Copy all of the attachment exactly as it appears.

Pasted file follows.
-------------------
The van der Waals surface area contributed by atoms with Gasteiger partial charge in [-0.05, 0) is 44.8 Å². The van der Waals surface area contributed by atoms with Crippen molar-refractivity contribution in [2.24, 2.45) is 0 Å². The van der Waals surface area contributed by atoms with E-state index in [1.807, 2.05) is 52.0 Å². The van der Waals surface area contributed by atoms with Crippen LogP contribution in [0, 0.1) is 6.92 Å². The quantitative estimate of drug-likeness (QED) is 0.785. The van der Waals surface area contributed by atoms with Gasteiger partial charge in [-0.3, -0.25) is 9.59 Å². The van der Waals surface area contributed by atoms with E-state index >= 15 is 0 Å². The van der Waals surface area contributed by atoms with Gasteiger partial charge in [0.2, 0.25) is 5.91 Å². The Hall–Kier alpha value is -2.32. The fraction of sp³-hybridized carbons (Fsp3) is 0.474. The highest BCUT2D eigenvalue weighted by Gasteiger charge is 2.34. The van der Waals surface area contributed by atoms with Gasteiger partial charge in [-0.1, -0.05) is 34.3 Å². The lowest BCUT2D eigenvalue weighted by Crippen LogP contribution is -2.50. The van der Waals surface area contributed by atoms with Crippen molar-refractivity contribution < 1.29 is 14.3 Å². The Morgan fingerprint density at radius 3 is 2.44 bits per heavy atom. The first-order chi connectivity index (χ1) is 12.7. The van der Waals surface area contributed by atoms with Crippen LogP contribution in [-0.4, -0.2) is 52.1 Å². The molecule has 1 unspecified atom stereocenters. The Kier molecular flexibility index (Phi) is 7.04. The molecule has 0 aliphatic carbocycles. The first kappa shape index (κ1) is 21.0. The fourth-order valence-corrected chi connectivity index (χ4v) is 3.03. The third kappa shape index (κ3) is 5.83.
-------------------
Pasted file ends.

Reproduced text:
The van der Waals surface area contributed by atoms with Gasteiger partial charge in [-0.05, 0) is 44.8 Å². The van der Waals surface area contributed by atoms with Crippen molar-refractivity contribution in [2.24, 2.45) is 0 Å². The van der Waals surface area contributed by atoms with E-state index in [1.807, 2.05) is 52.0 Å². The van der Waals surface area contributed by atoms with Crippen LogP contribution in [0, 0.1) is 6.92 Å². The quantitative estimate of drug-likeness (QED) is 0.785. The van der Waals surface area contributed by atoms with Gasteiger partial charge in [-0.3, -0.25) is 9.59 Å². The van der Waals surface area contributed by atoms with E-state index >= 15 is 0 Å². The van der Waals surface area contributed by atoms with Gasteiger partial charge in [0.2, 0.25) is 5.91 Å². The Hall–Kier alpha value is -2.32. The fraction of sp³-hybridized carbons (Fsp3) is 0.474. The highest BCUT2D eigenvalue weighted by Gasteiger charge is 2.34. The van der Waals surface area contributed by atoms with Gasteiger partial charge in [-0.1, -0.05) is 34.3 Å². The lowest BCUT2D eigenvalue weighted by Crippen LogP contribution is -2.50. The van der Waals surface area contributed by atoms with Crippen molar-refractivity contribution < 1.29 is 14.3 Å². The Morgan fingerprint density at radius 3 is 2.44 bits per heavy atom. The first-order chi connectivity index (χ1) is 12.7. The van der Waals surface area contributed by atoms with Crippen LogP contribution in [-0.4, -0.2) is 52.1 Å². The molecule has 1 unspecified atom stereocenters. The Kier molecular flexibility index (Phi) is 7.04. The molecule has 0 aliphatic carbocycles. The first kappa shape index (κ1) is 21.0. The fourth-order valence-corrected chi connectivity index (χ4v) is 3.03. The third kappa shape index (κ3) is 5.83.